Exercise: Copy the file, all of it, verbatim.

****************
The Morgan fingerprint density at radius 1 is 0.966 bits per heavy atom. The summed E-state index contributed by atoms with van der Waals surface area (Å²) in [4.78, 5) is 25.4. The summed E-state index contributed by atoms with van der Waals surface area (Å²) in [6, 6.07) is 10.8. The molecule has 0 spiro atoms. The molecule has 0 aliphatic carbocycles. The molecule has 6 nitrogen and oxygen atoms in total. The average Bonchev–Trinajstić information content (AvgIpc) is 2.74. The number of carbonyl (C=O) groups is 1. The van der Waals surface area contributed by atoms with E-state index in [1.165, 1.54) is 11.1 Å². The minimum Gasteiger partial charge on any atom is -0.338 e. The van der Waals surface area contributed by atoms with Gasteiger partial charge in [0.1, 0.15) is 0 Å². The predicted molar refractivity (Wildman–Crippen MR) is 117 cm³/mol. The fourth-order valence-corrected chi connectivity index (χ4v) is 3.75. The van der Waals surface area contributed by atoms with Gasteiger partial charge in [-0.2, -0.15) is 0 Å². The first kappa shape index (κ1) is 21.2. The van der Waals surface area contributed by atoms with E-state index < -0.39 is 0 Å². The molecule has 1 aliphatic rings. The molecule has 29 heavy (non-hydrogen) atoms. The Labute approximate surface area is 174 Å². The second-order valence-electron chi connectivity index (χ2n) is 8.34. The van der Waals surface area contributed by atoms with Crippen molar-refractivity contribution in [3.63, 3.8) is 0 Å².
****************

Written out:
The Morgan fingerprint density at radius 1 is 0.966 bits per heavy atom. The summed E-state index contributed by atoms with van der Waals surface area (Å²) in [4.78, 5) is 25.4. The summed E-state index contributed by atoms with van der Waals surface area (Å²) in [6, 6.07) is 10.8. The molecule has 0 spiro atoms. The molecule has 0 aliphatic carbocycles. The molecule has 6 nitrogen and oxygen atoms in total. The average Bonchev–Trinajstić information content (AvgIpc) is 2.74. The number of carbonyl (C=O) groups is 1. The van der Waals surface area contributed by atoms with E-state index in [1.165, 1.54) is 11.1 Å². The minimum Gasteiger partial charge on any atom is -0.338 e. The van der Waals surface area contributed by atoms with Gasteiger partial charge in [0.1, 0.15) is 0 Å². The predicted molar refractivity (Wildman–Crippen MR) is 117 cm³/mol. The fourth-order valence-corrected chi connectivity index (χ4v) is 3.75. The van der Waals surface area contributed by atoms with Gasteiger partial charge in [-0.2, -0.15) is 0 Å². The first kappa shape index (κ1) is 21.2. The van der Waals surface area contributed by atoms with E-state index < -0.39 is 0 Å². The molecule has 1 aliphatic rings. The molecule has 29 heavy (non-hydrogen) atoms. The Labute approximate surface area is 174 Å². The second-order valence-electron chi connectivity index (χ2n) is 8.34. The van der Waals surface area contributed by atoms with Crippen molar-refractivity contribution in [3.63, 3.8) is 0 Å².